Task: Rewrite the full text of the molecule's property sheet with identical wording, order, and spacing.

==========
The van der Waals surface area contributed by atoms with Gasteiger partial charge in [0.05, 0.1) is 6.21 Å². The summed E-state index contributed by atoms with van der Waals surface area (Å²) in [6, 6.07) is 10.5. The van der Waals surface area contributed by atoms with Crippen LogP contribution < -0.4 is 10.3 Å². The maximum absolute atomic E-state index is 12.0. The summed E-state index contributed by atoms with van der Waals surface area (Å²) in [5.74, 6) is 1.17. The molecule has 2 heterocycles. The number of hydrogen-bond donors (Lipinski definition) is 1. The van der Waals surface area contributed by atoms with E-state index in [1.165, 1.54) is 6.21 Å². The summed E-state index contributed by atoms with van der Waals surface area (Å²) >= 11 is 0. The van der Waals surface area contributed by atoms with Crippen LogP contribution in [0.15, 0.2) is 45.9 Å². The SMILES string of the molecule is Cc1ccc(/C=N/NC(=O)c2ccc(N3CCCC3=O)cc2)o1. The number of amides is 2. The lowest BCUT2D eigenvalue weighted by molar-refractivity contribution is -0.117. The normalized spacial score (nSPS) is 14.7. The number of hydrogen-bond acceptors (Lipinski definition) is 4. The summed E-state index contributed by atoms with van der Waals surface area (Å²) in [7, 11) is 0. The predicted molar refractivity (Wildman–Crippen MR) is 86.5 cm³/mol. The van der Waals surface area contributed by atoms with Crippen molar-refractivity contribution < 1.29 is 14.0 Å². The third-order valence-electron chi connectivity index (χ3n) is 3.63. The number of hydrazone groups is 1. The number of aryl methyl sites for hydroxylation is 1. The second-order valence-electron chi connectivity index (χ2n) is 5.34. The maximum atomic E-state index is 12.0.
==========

The van der Waals surface area contributed by atoms with Gasteiger partial charge in [0.05, 0.1) is 6.21 Å². The summed E-state index contributed by atoms with van der Waals surface area (Å²) in [6, 6.07) is 10.5. The van der Waals surface area contributed by atoms with Crippen LogP contribution < -0.4 is 10.3 Å². The maximum absolute atomic E-state index is 12.0. The summed E-state index contributed by atoms with van der Waals surface area (Å²) in [5.74, 6) is 1.17. The molecule has 2 heterocycles. The number of hydrogen-bond donors (Lipinski definition) is 1. The van der Waals surface area contributed by atoms with E-state index in [1.165, 1.54) is 6.21 Å². The summed E-state index contributed by atoms with van der Waals surface area (Å²) >= 11 is 0. The van der Waals surface area contributed by atoms with Crippen LogP contribution in [0.15, 0.2) is 45.9 Å². The SMILES string of the molecule is Cc1ccc(/C=N/NC(=O)c2ccc(N3CCCC3=O)cc2)o1. The number of amides is 2. The lowest BCUT2D eigenvalue weighted by molar-refractivity contribution is -0.117. The normalized spacial score (nSPS) is 14.7. The number of hydrogen-bond acceptors (Lipinski definition) is 4. The summed E-state index contributed by atoms with van der Waals surface area (Å²) in [7, 11) is 0. The predicted molar refractivity (Wildman–Crippen MR) is 86.5 cm³/mol. The van der Waals surface area contributed by atoms with Crippen molar-refractivity contribution < 1.29 is 14.0 Å². The third-order valence-electron chi connectivity index (χ3n) is 3.63. The number of hydrazone groups is 1. The number of aryl methyl sites for hydroxylation is 1. The second-order valence-electron chi connectivity index (χ2n) is 5.34. The maximum atomic E-state index is 12.0.